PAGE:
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Kent. Alack, why thus ?
Yet Edmund was belov'd:
Alb. Even so.-Cover their faces. Edm. I pant for life:-Some good I mean to do, Despite of mine own nature. Quickly send, Be brief in it,—to the castle ; for my writ Is on the life of Lear, and on Cordelia :Nay, send in time.
Run, run, 0, runEdg. To who, my lord ?-Who has the office? send Thy token of reprieve.
Edm. Well thought on; take my sword, Give it the captain.
Alb. Haste thee, for thy life. [Exit EDGAR.
Edm. He hath commission from thy wife and me To hang Cordelia in the prison, and To lay the blame upon
her own despair, That she fordid? herself. Alb. The gods defend her ! Bear him hence awhile.
[EDMUND is borne off.
Enter Lear, with CORDELIA dead in his Arms ;
· EDGAR, Officer, and Others. Lear. Howl, howl, howl, howl!0, you are men
of stones; Had I your tongues and eyes, I'd use them so That heaven's vault should crack:-1, she is gone for
ever ! I know when one is dead, and when one lives;
7 Destroyed herself.
She's dead as earth :-Lend me a looking glass;
Is this the promis'd end ?8
Fall, and cease! 9
O my good master! [Kneeling. Lear. Pr'ythee, away. Edg.
'Tis noble Kent, your friend.
Oif. "Tis true, my lords, he did.
Did I not, fellow!
Kent. If fortune brag of two she lov'd and hated, One of them we behold.
Lear. This is a dull sight: Are you not Kent ?
The same; Your servant Kent: Where is your servant Caius?
8 The end of the world, or the horrible circumstances pre
ceding it ?
Lear. He's a good fellow, I can tell you that ; He'll strike, and quickly too :-He's dead and rotten.
Kent. No, my good lord; I am the very man; Lear. I'll see that straight.
Kent. That, from your first of difference and decay, Have follow'd your sad steps. Lear.
You are welcome hither. Kent. Nor no man else ; all's cheerless, dark, and
deadly.-Your eldest daughters have fore-doom'd themselves, And desperately are dead. Lear.
Ay, so I think. Alb. He knows not what he says; and vain it is That we present us to him. Edg.
Enter an Officer.
Off. Edmund is dead, my lord.
That's but a trifle here.---
[To EDGAR and Kent. With boot, and such addition 4 as your honours Have more than merited.-All friends shall taste The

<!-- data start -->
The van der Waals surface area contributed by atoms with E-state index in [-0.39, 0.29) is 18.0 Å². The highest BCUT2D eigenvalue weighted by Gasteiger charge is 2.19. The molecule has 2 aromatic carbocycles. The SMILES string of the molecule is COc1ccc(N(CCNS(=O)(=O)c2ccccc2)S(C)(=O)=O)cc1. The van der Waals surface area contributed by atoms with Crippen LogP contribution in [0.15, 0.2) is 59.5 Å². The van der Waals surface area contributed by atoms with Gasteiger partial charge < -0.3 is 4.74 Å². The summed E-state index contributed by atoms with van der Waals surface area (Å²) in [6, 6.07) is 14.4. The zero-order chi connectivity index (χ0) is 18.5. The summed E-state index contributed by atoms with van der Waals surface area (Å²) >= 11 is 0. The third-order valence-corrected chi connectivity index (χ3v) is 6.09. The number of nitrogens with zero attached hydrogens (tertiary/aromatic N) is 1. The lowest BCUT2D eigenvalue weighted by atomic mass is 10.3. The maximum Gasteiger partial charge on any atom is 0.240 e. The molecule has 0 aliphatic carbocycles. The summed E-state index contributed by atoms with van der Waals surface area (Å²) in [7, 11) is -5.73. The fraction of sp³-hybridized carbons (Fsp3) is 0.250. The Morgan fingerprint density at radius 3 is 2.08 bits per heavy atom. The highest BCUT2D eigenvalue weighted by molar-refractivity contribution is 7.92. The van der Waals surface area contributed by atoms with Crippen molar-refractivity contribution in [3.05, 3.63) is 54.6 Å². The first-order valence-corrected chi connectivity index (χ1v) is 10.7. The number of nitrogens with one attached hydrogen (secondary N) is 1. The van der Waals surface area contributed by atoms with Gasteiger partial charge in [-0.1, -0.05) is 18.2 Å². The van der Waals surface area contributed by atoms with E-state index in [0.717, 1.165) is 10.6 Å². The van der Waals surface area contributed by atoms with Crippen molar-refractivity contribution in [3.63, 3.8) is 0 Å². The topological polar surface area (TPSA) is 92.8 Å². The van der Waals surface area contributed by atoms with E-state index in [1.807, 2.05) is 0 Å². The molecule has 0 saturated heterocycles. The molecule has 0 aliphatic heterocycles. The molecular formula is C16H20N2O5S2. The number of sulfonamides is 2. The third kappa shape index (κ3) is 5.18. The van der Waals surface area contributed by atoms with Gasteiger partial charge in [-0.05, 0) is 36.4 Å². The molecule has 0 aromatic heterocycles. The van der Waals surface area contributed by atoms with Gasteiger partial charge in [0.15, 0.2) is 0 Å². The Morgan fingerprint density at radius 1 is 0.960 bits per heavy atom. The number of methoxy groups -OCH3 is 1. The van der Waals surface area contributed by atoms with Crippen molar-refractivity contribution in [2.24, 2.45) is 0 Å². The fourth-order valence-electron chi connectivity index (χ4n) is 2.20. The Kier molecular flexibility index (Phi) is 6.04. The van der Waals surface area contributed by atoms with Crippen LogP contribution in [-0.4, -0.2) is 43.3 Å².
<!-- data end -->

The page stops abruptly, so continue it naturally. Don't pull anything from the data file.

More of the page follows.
wages of their virtue, and all foes The cup of their deservings.-0, see, see!
Lear. And my poor fools is hang'd! No, no, no
Why should a dog, a horse, a rat, have life,
[He dies. Edg.
He faints !-My lord, my lord, Kent. Break, heart; I pr'ythee, break! Edg.
Look up, my lord. Kent. Vex not his ghost: 0, let him pass !6 he
O, he is gone, indeed.
Alb. Bear them from hence. Our present business Is general woe. Friends of my soul, you twain
[To Kent and EDGAR. Rule in this realm, and the gor'd state sustain.
Kent. I have a journey, sir, shortly to go ; My master calls, and I must not say, no.
Alb. The weight of this sad time we must obey ; Speak what we feel, not what we ought to say. The oldest hath borne most : we, that are young, Shall never see so much, nor live so long.
[Exeunt, with a dead March. The tragedy of Lear is deservedly celebrated among the dra. mas of Shakspeare. There is perhaps no play which keeps the attention so strongly fixed; which so much agitates our passions, and interests our curiosity. The artful involutions of distinct interests, the striking oppositions of contrary characters, the sudden changes of fortune, and the quick succession of events, fill the mind with a perpetual tumult of indignation, pity, and hope. There is no scene which does not contribute to the aggravation of the distress or conduct of the action, and scarce a line which does not conduce to the progress of the scene, So powerful is the current of the poet's imagination, that the mind, which once ventures within it, is hurried irresistibly along.
5 Poor fuol, in the time of Shakspeare was an expression of
On the seeming improbability of Lear's conduct, it may be observed that he is represented according to histories at that time vulgarly received as true. And, perhaps, if we turn our thoughts upon the barbarity and ignorance of the age to which this story is referred, it will appear not so unlikely as while we estimate Lear's manners by our own. Such preference of one daughter to another, or resignation of dominion on such conditions, would be yet credible, if told of a petty prince of Guinea or Madagascar. Shakspeare, indeed, by the mention of his earls and dukes, has given us the idea of times more civi. lized, and of life regulated by softer manners ; and the truth is, that though he so nicely discriminates, and so minutely de. scribes the characters of men, he commonly neglects and confounds the characters of ages, by mingling customs ancient and modern, English and foreign.
My learned friend Mr. Warton, * who has in The AdvenTURER very minutely criticised this play, remarks, that the instances of cruelty are too savage and shocking, and that the intervention of Edmund destroys the simplicity of the story. These objections may, I think, be answered by repeating, that the cruelty of the daughters is an historical fact, to which the poet has added little, having only drawn it into a series of dia. logue and action. But I am not able to apologize with equal
* Dr. Joseph Warton,